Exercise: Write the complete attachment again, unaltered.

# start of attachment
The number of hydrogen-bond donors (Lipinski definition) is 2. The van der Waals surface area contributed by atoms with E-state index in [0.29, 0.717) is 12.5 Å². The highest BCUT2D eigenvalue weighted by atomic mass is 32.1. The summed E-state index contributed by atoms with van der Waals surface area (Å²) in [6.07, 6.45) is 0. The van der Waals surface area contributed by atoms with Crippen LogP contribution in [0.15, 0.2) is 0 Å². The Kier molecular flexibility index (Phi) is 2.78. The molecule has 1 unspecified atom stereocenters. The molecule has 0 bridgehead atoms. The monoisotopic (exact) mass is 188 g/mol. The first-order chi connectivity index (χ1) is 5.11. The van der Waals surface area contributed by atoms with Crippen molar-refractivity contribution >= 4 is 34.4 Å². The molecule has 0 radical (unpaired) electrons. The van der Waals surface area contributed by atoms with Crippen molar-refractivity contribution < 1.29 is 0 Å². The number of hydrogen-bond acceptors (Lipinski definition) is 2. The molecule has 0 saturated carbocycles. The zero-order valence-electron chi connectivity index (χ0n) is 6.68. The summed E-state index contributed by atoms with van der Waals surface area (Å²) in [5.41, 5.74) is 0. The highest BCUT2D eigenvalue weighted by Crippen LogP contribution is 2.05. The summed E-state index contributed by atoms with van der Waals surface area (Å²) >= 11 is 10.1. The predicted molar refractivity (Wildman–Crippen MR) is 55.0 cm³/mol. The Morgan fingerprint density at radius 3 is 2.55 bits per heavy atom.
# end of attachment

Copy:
The number of hydrogen-bond donors (Lipinski definition) is 2. The van der Waals surface area contributed by atoms with E-state index in [0.29, 0.717) is 12.5 Å². The highest BCUT2D eigenvalue weighted by atomic mass is 32.1. The summed E-state index contributed by atoms with van der Waals surface area (Å²) in [6.07, 6.45) is 0. The van der Waals surface area contributed by atoms with Crippen LogP contribution in [0.15, 0.2) is 0 Å². The Kier molecular flexibility index (Phi) is 2.78. The molecule has 1 unspecified atom stereocenters. The molecule has 0 bridgehead atoms. The monoisotopic (exact) mass is 188 g/mol. The first-order chi connectivity index (χ1) is 5.11. The van der Waals surface area contributed by atoms with Crippen molar-refractivity contribution >= 4 is 34.4 Å². The molecule has 0 radical (unpaired) electrons. The van der Waals surface area contributed by atoms with Crippen molar-refractivity contribution < 1.29 is 0 Å². The number of hydrogen-bond acceptors (Lipinski definition) is 2. The molecule has 0 saturated carbocycles. The zero-order valence-electron chi connectivity index (χ0n) is 6.68. The summed E-state index contributed by atoms with van der Waals surface area (Å²) in [5.41, 5.74) is 0. The highest BCUT2D eigenvalue weighted by Crippen LogP contribution is 2.05. The summed E-state index contributed by atoms with van der Waals surface area (Å²) >= 11 is 10.1. The predicted molar refractivity (Wildman–Crippen MR) is 55.0 cm³/mol. The Morgan fingerprint density at radius 3 is 2.55 bits per heavy atom.